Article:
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Fred Rogers rehearses the opening of his PBS show Mister Rogers' Neighborhood during a taping June 28, 1989, in Pittsburgh, Penn.GENE J. PUSKAR/The Associated Press

Anne T. Donahue is the author of Nobody Cares.

There is a blessed meme in which Courtney Love stands onstage and declares her expletive-laden hatred for summer. Then, after her initial revelation, she says something even more profound: “Put a sweater on!”

I think about this moment constantly, and whisper the line to myself whenever I’m in doubt of how many layers I should wear. Because to choose a sweater is to not only choose warmth, but to choose comfort and coziness. It is to knowingly slip into a portable hug. Arguably, to wear a sweater is the closest many of us will ever come to sleeping atop a pile of freshly bathed sheep, whose wool is fluffy and light and perfectly welcoming. Which is why sweaters have come to symbolize vulnerability and softness. And might even explain why, decades after he first zipped his first cardigan up, we still love Mr. Rogers.

Which sounds like a stretch, I know. To be clear, Mr. Rogers is and always will be more than his sweaters. Over the course of his broadcasting career, he was an advocate for equality, for civil rights, for learning, sharing and creating safe spaces for anybody who watched his TV show. Mister Rogers’ Neighborhood was one in which all were welcome and none were talked down to, and he used it to build a world that championed love, understanding and creativity.

Famously, before he began each episode, Mr. Rogers slipped out of his suit jacket and into a sweater, as if he were removing the armour he reserved for the outside world. By replacing it with something comfy and cozy, he sent the message that for the 30 minutes we spent with him, we’d be safe and allowed to relax, too. Sweater time signalled a reprieve from the lives we were living. Which is why we need more sweaters than ever.

One of the reasons I love nostalgia so much is because it’s rooted in our best memories. We delve back into the parts of our lives that brought us joy by resurrecting style trends, listening to particular albums or watching movies we’d memorized and quoted ad nauseam to anyone who would listen. Nostalgia, when embraced properly, isn’t a question of burying our heads in the sand as to avoid dealing with real life, it’s bringing along what once meant something and finding the courage to be so vulnerable that you can be sincere or earnest. It’s a necessary part of being a thinking, feeling person. And Mr. Rogers taught us that to think and feel simultaneously was an important thing. Which it is: They’re both key components to empathy, and the only way we’ll ever make it through 2019 and beyond is to keep the empathetic part of ourselves alive.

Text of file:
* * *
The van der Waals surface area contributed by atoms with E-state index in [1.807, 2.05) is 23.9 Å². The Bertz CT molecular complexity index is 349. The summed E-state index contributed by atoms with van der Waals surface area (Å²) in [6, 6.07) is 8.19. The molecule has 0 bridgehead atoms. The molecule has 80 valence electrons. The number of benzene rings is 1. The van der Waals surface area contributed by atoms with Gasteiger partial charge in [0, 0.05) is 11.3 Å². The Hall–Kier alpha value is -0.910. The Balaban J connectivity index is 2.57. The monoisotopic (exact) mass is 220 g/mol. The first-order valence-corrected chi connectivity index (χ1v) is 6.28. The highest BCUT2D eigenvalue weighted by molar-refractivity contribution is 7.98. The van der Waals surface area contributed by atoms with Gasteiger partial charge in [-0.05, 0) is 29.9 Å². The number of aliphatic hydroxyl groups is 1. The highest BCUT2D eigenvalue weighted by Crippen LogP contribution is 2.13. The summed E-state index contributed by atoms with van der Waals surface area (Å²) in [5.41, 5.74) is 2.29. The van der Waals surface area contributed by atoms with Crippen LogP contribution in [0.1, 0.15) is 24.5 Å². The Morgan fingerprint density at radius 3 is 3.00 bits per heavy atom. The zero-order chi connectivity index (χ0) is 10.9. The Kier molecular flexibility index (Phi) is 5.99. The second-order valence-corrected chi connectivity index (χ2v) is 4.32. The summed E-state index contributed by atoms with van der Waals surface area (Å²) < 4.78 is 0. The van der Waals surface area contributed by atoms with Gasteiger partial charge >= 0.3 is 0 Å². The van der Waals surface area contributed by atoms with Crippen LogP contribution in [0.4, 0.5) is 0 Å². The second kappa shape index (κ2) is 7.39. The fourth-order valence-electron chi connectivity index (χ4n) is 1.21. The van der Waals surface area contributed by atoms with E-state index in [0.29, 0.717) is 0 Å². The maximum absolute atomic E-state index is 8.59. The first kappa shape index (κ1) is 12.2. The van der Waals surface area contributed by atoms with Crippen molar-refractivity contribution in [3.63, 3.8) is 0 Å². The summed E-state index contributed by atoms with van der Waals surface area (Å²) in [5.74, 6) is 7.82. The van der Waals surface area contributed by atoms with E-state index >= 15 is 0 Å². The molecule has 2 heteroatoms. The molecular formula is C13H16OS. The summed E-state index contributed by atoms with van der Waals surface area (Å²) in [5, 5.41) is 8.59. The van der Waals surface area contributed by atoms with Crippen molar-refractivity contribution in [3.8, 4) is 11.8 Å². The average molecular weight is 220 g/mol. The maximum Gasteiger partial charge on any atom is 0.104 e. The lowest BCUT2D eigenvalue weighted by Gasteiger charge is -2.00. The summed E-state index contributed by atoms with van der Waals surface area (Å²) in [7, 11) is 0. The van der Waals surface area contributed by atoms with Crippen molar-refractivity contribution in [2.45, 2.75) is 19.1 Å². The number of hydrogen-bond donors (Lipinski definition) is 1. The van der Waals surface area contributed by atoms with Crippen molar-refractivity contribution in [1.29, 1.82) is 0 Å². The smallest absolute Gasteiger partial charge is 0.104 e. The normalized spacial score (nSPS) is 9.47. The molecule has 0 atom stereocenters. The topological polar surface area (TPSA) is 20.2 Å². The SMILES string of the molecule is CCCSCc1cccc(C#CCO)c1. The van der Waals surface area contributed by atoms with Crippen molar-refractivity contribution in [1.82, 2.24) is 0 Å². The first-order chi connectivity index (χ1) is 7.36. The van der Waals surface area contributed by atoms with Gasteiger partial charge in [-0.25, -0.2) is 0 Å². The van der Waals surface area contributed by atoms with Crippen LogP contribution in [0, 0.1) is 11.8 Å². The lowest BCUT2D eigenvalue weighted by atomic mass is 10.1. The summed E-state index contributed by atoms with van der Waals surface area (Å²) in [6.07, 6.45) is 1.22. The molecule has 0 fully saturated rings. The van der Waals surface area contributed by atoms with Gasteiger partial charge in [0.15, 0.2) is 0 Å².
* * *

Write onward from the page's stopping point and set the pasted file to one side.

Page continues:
And of course, that’s a tall order. Now that we’re adults, we’re cynical and we’re damaged and some of us might not even own sweaters at all. But deep down, there’s still the parts of ourselves that counted the minutes until Mr. Rogers would get home, take off his coat and make us feel like we could finally exhale by zipping up some beautifully knit wool. And maybe to head back into that mindset, we need to begin wearing some, too.

I mean, are sweaters going to fix the world? Of course not. But how dare any of us strike down the power of a soft cardigan or the coziness of a high-quality fleece. Because maybe, to take those first steps back into our softer, vulnerable selves, we abandon the armour and put a sweater on, signalling that we can be warm and available and open to conversations about feelings. Maybe more sweaters can and will make us more compassionate. Maybe they’ll make us more empathetic to those who aren’t just us or our friends. Or maybe they’ll be a reminder that once upon a time, we revelled in a show that championed the best of society instead of subjecting us to the worst. And that should we choose, can channel the likes of Mr. Rogers and his sweater-wearing contemporaries to resurrect hope over, well, complete despair.

Either way, I’m here for more sweaters. I’m here to bundle up while simultaneously advertising my affinity for softness and to announce to those who see me that while I may present as a tough cookie, my sweater suggests I will use said toughness for good (not evil). I’m here for us all to be a little warmer, a little more casual, and a little more fluent in all types of cardigan. Which means some of us will be more partial to the vibes of Mister Rogers’ Neighbourhood, while others may scream their outerwear suggestions just like Courtney Love.

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